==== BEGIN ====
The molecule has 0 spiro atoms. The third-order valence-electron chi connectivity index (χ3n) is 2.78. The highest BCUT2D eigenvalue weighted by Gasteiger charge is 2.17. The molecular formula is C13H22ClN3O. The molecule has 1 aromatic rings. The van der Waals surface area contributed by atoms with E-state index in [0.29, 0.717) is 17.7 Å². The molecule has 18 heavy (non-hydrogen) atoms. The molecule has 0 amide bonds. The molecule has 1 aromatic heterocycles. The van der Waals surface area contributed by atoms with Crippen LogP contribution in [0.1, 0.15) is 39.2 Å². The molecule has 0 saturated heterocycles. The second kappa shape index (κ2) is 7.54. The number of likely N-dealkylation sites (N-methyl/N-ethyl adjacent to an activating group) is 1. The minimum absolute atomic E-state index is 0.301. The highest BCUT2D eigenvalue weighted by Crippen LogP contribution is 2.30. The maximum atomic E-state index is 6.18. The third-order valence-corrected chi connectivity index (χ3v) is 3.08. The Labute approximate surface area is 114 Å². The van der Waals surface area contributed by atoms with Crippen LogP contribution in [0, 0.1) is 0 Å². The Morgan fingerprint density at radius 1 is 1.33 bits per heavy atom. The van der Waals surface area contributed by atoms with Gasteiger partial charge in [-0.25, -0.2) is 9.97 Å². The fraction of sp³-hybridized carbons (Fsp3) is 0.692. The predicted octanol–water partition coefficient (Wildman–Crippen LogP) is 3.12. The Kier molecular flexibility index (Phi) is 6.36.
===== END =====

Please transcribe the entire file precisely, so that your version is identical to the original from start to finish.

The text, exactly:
The molecule has 0 spiro atoms. The third-order valence-electron chi connectivity index (χ3n) is 2.78. The highest BCUT2D eigenvalue weighted by Gasteiger charge is 2.17. The molecular formula is C13H22ClN3O. The molecule has 1 aromatic rings. The van der Waals surface area contributed by atoms with E-state index in [0.29, 0.717) is 17.7 Å². The molecule has 18 heavy (non-hydrogen) atoms. The molecule has 0 amide bonds. The molecule has 1 aromatic heterocycles. The van der Waals surface area contributed by atoms with Crippen LogP contribution in [0.1, 0.15) is 39.2 Å². The molecule has 0 saturated heterocycles. The second kappa shape index (κ2) is 7.54. The number of likely N-dealkylation sites (N-methyl/N-ethyl adjacent to an activating group) is 1. The minimum absolute atomic E-state index is 0.301. The highest BCUT2D eigenvalue weighted by Crippen LogP contribution is 2.30. The maximum atomic E-state index is 6.18. The third-order valence-corrected chi connectivity index (χ3v) is 3.08. The Labute approximate surface area is 114 Å². The van der Waals surface area contributed by atoms with Crippen LogP contribution in [0, 0.1) is 0 Å². The Morgan fingerprint density at radius 1 is 1.33 bits per heavy atom. The van der Waals surface area contributed by atoms with Gasteiger partial charge in [-0.25, -0.2) is 9.97 Å². The fraction of sp³-hybridized carbons (Fsp3) is 0.692. The predicted octanol–water partition coefficient (Wildman–Crippen LogP) is 3.12. The Kier molecular flexibility index (Phi) is 6.36.